The design for change in nursing practice as espoused in this research presentation adopts the PICO model toward understanding the basis for change. Precisely, relative references would be made to primary nursing on hospital units; mandated nurse ratios adherence; team nursing on hospital units with an expected outcome of providing safer, more efficient patient care with less stress to nursing service.
Evidenced based solution
This is derived from the protocol integration that, models of organising care range from those based on task allocation (e.g. functional nursing), through patient-allocation models (e.g. primary nursing), to team-organised models (team nursing).
In practice, such models are influenced by factors such as prevailing social values, management principles and cost-efficiency considerations (Tiedeman & Lookinland, 2004; Fairbrother, Jones & Rivas 2010) and may thus differ from the core models (functional, team and primary) envisaged in theory (e.g. modular nursing exemplified in Makinen, Kivimak, Elovainio, Virtanen & Bond, 2003).
Former studies compared wards with three types of nursing models: primary, team and a hybrid of primary and team nursing. Although the quality ratings did not differ significantly among the models, consideration of local ward conditions indicated that primary nursing to reduce the variance of care at ward level by as much as 32 per cent, a reduction not noted in other models (Sjetne et al. 2009, p.330).
Therefore, the actual solution lies in attempts at integrating primary and team nursing to ultimately enhance care. While this may be the desired outcome for change there have not been diverse studies about hybrid models to show where it was implemented and evaluated thoroughly to test its true efficacy. Theoretically, it has been argued that primary nursing is more advantageous to outcome than team.
The truth is that both have their place in nursing practice and function to effectively resolve workload issues and staffing frustrations on clinical areas. Primary is a more contemporary pattern of care supporting evidence- based nursing practice its truest sense. Its intervention centres upon the right nurse for the right patient at the right time. (Douglas, 2009).
However, in relation to this design for change in nursing practice a primary concept of care would be coordinated within a team typology utilizing the same leader concept of the team model, should quality of care be a major concern.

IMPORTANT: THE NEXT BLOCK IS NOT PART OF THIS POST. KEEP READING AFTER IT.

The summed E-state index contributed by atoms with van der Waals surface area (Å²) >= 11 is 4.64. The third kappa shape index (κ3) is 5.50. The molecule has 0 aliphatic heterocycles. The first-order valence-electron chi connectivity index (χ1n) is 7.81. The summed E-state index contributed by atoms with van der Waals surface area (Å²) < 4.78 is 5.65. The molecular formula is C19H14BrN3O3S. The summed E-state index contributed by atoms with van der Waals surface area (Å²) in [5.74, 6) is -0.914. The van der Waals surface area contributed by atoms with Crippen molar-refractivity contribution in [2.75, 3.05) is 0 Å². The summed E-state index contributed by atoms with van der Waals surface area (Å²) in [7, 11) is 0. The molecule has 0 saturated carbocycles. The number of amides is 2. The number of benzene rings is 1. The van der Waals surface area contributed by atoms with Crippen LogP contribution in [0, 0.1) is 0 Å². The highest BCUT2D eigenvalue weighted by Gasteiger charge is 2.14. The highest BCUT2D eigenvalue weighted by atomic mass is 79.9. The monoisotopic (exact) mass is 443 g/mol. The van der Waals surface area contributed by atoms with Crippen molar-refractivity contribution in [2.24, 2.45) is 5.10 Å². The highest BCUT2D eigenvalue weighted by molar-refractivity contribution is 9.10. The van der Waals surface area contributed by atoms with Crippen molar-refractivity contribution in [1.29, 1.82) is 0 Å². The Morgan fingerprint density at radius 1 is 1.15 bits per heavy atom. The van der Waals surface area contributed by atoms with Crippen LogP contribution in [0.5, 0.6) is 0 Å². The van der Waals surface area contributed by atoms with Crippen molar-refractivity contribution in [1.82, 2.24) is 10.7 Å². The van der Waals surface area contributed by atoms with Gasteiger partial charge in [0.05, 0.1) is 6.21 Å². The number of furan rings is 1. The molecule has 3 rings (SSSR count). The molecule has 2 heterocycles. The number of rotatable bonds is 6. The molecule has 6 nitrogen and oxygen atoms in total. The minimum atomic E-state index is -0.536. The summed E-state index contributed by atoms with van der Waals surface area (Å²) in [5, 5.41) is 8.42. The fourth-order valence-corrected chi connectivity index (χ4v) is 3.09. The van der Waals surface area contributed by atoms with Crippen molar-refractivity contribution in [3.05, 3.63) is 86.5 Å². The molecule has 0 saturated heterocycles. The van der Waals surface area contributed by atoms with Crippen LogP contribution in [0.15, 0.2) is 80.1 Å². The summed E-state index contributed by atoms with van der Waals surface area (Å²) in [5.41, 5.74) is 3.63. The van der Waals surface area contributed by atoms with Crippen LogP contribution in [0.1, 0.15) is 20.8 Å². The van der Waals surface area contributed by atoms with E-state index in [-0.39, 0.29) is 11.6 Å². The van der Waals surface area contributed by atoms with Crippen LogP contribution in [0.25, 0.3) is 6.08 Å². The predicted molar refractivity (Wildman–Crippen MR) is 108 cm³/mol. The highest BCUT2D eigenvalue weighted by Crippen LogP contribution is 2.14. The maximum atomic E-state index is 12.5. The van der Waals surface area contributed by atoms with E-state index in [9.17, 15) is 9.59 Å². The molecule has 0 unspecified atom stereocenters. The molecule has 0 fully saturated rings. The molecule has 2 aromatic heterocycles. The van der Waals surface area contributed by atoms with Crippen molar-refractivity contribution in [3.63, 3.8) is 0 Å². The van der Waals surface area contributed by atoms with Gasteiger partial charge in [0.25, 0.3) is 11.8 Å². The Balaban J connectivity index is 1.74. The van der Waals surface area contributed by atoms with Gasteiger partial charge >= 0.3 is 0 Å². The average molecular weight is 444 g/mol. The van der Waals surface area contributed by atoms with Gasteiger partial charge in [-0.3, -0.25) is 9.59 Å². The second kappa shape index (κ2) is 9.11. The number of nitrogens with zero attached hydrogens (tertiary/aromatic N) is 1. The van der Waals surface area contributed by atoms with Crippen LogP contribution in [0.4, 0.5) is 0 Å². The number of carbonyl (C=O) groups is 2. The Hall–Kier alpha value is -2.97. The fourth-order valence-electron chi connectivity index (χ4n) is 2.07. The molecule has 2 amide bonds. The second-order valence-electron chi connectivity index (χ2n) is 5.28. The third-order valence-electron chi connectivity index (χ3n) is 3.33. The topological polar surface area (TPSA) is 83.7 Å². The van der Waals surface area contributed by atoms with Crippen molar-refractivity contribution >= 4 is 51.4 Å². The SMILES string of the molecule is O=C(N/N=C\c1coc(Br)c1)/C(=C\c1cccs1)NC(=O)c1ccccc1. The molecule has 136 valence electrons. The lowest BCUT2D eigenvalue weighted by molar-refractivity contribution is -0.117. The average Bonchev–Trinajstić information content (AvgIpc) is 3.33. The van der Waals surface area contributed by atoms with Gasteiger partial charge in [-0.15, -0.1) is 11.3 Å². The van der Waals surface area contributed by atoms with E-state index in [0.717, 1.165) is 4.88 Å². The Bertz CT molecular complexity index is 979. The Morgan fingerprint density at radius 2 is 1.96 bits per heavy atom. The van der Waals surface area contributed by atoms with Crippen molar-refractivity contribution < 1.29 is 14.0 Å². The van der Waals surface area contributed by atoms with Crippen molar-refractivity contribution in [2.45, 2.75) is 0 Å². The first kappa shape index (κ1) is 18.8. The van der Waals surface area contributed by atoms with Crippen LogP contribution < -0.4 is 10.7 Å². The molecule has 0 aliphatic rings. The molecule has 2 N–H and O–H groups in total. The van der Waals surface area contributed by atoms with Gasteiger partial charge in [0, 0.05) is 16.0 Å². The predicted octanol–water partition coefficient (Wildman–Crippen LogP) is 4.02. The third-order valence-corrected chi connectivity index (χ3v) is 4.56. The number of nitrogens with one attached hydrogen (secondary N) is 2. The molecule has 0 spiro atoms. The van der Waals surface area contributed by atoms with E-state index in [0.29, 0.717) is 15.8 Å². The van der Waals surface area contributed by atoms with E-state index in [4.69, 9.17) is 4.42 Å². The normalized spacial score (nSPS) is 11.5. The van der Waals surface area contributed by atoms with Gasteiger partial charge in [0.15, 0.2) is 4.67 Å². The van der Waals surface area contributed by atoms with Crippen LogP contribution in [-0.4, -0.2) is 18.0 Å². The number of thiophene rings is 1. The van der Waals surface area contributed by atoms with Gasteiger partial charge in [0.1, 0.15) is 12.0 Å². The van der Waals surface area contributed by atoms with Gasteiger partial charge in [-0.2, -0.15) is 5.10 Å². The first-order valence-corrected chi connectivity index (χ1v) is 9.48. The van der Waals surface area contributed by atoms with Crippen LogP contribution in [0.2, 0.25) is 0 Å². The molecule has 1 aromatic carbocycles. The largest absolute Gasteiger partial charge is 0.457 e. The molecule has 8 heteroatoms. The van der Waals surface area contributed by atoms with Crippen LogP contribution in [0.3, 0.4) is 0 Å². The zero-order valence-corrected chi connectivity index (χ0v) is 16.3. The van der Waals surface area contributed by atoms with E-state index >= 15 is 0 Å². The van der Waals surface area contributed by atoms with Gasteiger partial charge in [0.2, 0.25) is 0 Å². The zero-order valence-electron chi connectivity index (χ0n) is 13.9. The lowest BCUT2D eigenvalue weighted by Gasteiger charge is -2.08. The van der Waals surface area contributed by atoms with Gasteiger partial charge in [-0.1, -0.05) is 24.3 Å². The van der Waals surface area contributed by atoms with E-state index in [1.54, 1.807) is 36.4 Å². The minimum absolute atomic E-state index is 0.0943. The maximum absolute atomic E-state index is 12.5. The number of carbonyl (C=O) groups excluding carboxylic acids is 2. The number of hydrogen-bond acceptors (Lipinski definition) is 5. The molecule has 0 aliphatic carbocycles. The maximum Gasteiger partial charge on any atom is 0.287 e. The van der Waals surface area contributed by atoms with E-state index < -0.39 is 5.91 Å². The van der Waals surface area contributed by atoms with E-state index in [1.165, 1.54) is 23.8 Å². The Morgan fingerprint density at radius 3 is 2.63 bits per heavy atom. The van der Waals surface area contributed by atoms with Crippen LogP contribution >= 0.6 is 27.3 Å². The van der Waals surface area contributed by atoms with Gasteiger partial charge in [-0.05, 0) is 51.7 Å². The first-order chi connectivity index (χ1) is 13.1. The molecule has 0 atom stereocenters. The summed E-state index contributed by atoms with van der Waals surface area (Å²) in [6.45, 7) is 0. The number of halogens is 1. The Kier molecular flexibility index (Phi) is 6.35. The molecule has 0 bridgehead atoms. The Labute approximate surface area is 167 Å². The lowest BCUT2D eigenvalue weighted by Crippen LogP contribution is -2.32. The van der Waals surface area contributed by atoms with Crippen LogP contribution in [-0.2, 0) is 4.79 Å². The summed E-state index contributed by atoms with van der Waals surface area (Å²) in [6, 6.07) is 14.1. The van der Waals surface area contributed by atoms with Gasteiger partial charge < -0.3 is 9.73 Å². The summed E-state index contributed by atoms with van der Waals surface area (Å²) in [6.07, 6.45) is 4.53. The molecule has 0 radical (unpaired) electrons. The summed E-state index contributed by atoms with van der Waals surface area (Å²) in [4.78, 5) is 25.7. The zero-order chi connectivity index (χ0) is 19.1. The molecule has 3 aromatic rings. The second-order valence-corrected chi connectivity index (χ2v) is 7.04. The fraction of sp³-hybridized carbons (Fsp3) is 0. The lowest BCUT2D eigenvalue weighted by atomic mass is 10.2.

The practice environments for this proposed change are three medical units within a hospital setting. These have been selected because it would be necessary to test the effectiveness of a hybrid team/primary nursing versus team alone and primary only among similar patient populations.
Required resources include 30 patients per unit; 6 staff nurses per shift- two for each unit; 6 Licensed Practical Nurses (LPN) per shift – two per unit and 6 Certified Nursing Assistants ( CNA) per shift – two per unit. The nurse /patient ratio would, therefore, be 5:1.
Charts evaluating change will be utilized for documenting tasks and outcomes during a period of six months. Equipment for administering daily care will also be added to the inventory list of resources needed, but may not be directly related to the change because they have already been designated as part of any nursing intervention.
Staff will be trained prior to the execution of this project.2 -staff nurses; 2- LPNs and 2 - CNA’s will be allocated per shift in each unit containing 30 patients with medical conditions, which do not require any intensive care intervention. Staff nurses will be responsible for allocating tasks based on the level of care required per patient and the licensed designation of nursing service staff involved.
The hybrid program will be evaluated in terms of quality of care and less stressful intervention in comparison to primary and team nursing being executed on two other wards. Staff nurses will lead the nursing care intervention. One allocates tasks and the other merely supervises intervention ensuring that they are carried out according to protocol.
As such, two staff nurses are responsible for ward management when it comes to delivery of patient care and a combination of 4 LPNs and CNAs are expected to administer such care except in situations when it contraindicates their nursing role and designation. Subsequently, they are allocated 7-8 patients per shift to complete tasks.
At the end of each shift a record of tasks completed will be submitted to two ward supervisors (RNs) who will evaluate the outcome executed by LPNs and CNAs. Each month repots will be compiled for six consecutive months to assess the outcome of the program.
Expected outcomes and tools for measurement
The obvious expected outcome is indicative of providing safer, more efficient patient care with less stress to nursing service. However, in this study it means much more than just that. Tools used were suffessful tasks completion ratings , which indicates whether LPNs and CNAs have the required training to execute tasks efficiently for which they were assigned.
The second tool related to the question is, are Staff Nurses effective team leaders in the execution process of nursing intervention? Can they lead from behind and empower subordinate staff to function at their best at all times to eventually produce safer, more efficient patient care with less stress to nursing service, which is the ultimate goal.
Another major expected result insidious to this study, is implicitly learning the appropriate applicability of nurse- patient ratio in either situations be it the hybrid model, primary or team management typology by measuring favorable outcomes. This is the third tool employed . In nursing service administration this has been a grave concern overtime.
Douglas, K, (2009), "The naked truth: staffing in health care needs an
Overhaul", Nursing Economics, 27( 9).332-334